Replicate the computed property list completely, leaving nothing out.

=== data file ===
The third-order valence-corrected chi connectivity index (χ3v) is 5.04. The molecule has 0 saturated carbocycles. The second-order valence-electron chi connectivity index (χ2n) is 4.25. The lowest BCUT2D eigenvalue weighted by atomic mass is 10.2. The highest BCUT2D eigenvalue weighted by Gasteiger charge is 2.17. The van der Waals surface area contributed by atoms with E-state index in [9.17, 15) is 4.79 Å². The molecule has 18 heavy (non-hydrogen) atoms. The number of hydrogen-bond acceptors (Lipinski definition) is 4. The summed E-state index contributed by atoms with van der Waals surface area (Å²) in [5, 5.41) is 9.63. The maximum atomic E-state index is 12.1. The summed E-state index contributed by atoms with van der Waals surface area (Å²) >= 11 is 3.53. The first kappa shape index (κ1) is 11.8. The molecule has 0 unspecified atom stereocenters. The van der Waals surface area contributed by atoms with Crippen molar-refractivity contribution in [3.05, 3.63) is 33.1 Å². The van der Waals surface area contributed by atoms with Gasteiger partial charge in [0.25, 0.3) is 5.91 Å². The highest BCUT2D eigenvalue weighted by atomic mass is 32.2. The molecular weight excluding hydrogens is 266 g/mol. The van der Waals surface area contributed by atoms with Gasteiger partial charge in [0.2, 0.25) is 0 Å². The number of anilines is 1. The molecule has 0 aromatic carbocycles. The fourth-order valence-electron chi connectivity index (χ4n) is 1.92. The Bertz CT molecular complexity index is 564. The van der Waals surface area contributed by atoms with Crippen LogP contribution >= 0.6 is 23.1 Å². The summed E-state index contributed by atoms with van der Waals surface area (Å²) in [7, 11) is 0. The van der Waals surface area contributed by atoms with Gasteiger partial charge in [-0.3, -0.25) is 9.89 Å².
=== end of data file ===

The third-order valence-corrected chi connectivity index (χ3v) is 5.04. The molecule has 0 saturated carbocycles. The second-order valence-electron chi connectivity index (χ2n) is 4.25. The lowest BCUT2D eigenvalue weighted by atomic mass is 10.2. The highest BCUT2D eigenvalue weighted by Gasteiger charge is 2.17. The van der Waals surface area contributed by atoms with E-state index in [9.17, 15) is 4.79 Å². The molecule has 18 heavy (non-hydrogen) atoms. The number of hydrogen-bond acceptors (Lipinski definition) is 4. The summed E-state index contributed by atoms with van der Waals surface area (Å²) in [5, 5.41) is 9.63. The maximum atomic E-state index is 12.1. The summed E-state index contributed by atoms with van der Waals surface area (Å²) >= 11 is 3.53. The first kappa shape index (κ1) is 11.8. The molecule has 0 unspecified atom stereocenters. The van der Waals surface area contributed by atoms with Crippen molar-refractivity contribution in [3.05, 3.63) is 33.1 Å². The van der Waals surface area contributed by atoms with Gasteiger partial charge in [0.25, 0.3) is 5.91 Å². The highest BCUT2D eigenvalue weighted by atomic mass is 32.2. The molecular weight excluding hydrogens is 266 g/mol. The van der Waals surface area contributed by atoms with Gasteiger partial charge in [0.2, 0.25) is 0 Å². The number of anilines is 1. The molecule has 0 aromatic carbocycles. The fourth-order valence-electron chi connectivity index (χ4n) is 1.92. The Bertz CT molecular complexity index is 564. The van der Waals surface area contributed by atoms with Crippen LogP contribution >= 0.6 is 23.1 Å². The summed E-state index contributed by atoms with van der Waals surface area (Å²) in [7, 11) is 0. The van der Waals surface area contributed by atoms with Gasteiger partial charge in [-0.3, -0.25) is 9.89 Å².